TORONTO -- Canada's main stock market closed lower on the first day of the week, but still managed to post its third consecutive quarterly gain of the year.

The S&P/TSX composite index closed down 35.64 points at 16,658.63 as it was dragged down by health care, materials and energy sectors.

Each quarter has been positive but the third-quarter gain was the smallest so far this year, says Michael Currie, vice-president and investment adviser at TD Wealth.

"It doesn't seem like it, just the way people are talking, but if you actually look at the numbers, year-to-date numbers on the markets are pretty darn strong," he said in an interview.

The TSX was up 1.7 per cent in the quarter and 16.3 per cent in the first nine months of the year.

On Monday, the health-care sector fell 2.1 per cent as shares of Aurora Cannabis Inc. dropped 4.9 per cent and Canopy Growth Corp. was down 3.8 per cent. It followed a U.S. recommendation that consumers should avoid vaping products containing marijuana. That came ahead of legalization of these products in Canada next month.

The materials sector was also lower as precious metals prices decreased, with gold dropping to its lowest level since early August, thus posting its first monthly decline in five months on an easing in geopolitical tensions.

"Any time we hear about more tension in the trade war that's usually good for gold so since that's kind of off today, that's pushed gold down 1.8 per cent," said Currie.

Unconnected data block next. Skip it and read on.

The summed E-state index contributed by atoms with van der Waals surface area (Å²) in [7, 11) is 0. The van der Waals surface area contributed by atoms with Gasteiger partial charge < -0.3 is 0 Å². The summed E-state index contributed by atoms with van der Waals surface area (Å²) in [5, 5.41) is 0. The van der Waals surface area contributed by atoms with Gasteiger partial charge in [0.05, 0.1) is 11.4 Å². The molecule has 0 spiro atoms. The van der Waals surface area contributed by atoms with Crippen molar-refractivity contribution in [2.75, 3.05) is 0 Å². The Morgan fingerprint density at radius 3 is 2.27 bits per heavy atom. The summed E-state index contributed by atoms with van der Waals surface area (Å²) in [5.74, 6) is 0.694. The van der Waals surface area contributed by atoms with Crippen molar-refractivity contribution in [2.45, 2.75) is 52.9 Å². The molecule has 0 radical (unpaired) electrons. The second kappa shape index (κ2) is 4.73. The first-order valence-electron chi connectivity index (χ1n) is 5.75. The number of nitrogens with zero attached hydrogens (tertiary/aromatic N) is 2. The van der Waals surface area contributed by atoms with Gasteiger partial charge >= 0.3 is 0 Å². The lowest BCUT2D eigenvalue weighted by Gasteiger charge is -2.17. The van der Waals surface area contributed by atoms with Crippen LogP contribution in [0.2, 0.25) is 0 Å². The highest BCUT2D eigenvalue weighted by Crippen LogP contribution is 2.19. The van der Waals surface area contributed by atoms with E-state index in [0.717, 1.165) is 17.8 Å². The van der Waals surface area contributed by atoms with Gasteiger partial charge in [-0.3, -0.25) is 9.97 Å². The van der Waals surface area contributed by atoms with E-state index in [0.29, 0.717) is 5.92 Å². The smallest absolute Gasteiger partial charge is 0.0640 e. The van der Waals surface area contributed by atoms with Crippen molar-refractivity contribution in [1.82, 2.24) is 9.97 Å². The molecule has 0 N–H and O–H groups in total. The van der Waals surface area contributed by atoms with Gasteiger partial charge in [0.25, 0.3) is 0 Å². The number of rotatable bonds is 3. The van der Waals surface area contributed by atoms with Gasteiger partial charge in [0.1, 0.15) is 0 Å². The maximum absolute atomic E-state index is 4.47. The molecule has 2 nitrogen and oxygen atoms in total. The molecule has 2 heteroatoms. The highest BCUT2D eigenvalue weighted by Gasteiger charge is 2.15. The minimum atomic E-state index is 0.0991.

Kinross Gold Corp. shares were down 4.1 per cent while Barrick Gold Corp. lost 2.3 per cent, both with heavy volumes.

The December gold contract was down US$33.50 at US$1,472.90 an ounce and the December copper contract was down 1.9 cents at US$2.58 a pound.

Energy also decreased as crude oil prices continued to drop, linked to China's economic outlook remaining weak amid a trade war between the world's two largest economies.

In addition, fears about further conflicts in the Middle East faded as Saudi Arabia has been able to restore its oil output faster than expected following drone attacks.

"The Saudi attacks are just getting further in the distance, so less people concerned about that," said Currie.

The November crude contract was down US$1.84 at US$54.07 per barrel and the November natural gas contract was down 7.4 cents at US$2.33 per mmBTU.

Enbridge Inc. shares lost 2.7 per cent after the Canada Energy Regulator ordered it to suspend an open season it was holding for service on its Canadian Mainline oil pipeline system.

The technology sector gained with Shopify Inc. rising 1.8 per cent in lockstep with the U.S. technology sector, which climbed on Apple Inc. shares rising more than 2.3 per cent after the CEO said new iPhone sales were off to a strong start, prompting some analysts to raise their shipment forecasts.

The Canadian dollar traded for an average of 75.51 cents US compared with an average of 75.48 cents US on Friday.

In New York, the Dow Jones industrial average was up 96.58 points at 26,916.83. The S&P 500 index was up 14.95 points at 2,976.74, while the Nasdaq composite was up 59.71 points at 7,999.34.

The markets showed some strength after U.S. officials denied reports published on Friday that the administration is discussing limiting U.S. portfolio investments in China and delisting Chinese companies from U.S. stock exchanges, added Currie.

"The government pretty much dismissed all that today so it got people who were a little spooked by that a little more interested in getting back in the market."